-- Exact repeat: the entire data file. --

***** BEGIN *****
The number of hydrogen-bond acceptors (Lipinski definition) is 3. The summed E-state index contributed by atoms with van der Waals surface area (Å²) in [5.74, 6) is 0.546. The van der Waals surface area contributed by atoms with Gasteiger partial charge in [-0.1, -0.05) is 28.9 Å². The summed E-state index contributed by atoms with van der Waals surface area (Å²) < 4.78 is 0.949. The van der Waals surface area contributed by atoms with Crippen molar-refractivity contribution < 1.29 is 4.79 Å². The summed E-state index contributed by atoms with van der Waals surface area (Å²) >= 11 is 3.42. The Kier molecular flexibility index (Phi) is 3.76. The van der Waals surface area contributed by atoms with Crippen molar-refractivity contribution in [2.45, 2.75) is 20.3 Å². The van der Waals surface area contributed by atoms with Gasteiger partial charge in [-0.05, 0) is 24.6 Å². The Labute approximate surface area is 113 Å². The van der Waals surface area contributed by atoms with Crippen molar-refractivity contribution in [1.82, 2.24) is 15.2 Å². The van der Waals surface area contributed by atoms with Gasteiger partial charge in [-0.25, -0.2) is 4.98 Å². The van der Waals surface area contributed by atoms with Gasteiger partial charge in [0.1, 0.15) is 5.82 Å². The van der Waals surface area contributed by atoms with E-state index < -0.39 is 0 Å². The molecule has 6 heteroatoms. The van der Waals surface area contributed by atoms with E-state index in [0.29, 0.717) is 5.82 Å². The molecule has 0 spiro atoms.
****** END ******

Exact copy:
The number of hydrogen-bond acceptors (Lipinski definition) is 3. The summed E-state index contributed by atoms with van der Waals surface area (Å²) in [5.74, 6) is 0.546. The van der Waals surface area contributed by atoms with Gasteiger partial charge in [-0.1, -0.05) is 28.9 Å². The summed E-state index contributed by atoms with van der Waals surface area (Å²) < 4.78 is 0.949. The van der Waals surface area contributed by atoms with Crippen molar-refractivity contribution < 1.29 is 4.79 Å². The summed E-state index contributed by atoms with van der Waals surface area (Å²) >= 11 is 3.42. The Kier molecular flexibility index (Phi) is 3.76. The van der Waals surface area contributed by atoms with Crippen molar-refractivity contribution in [2.45, 2.75) is 20.3 Å². The van der Waals surface area contributed by atoms with Gasteiger partial charge in [-0.05, 0) is 24.6 Å². The Labute approximate surface area is 113 Å². The van der Waals surface area contributed by atoms with Crippen molar-refractivity contribution in [1.82, 2.24) is 15.2 Å². The van der Waals surface area contributed by atoms with Gasteiger partial charge in [-0.25, -0.2) is 4.98 Å². The van der Waals surface area contributed by atoms with Gasteiger partial charge in [0.1, 0.15) is 5.82 Å². The van der Waals surface area contributed by atoms with E-state index < -0.39 is 0 Å². The molecule has 6 heteroatoms. The van der Waals surface area contributed by atoms with E-state index in [0.29, 0.717) is 5.82 Å². The molecule has 0 spiro atoms.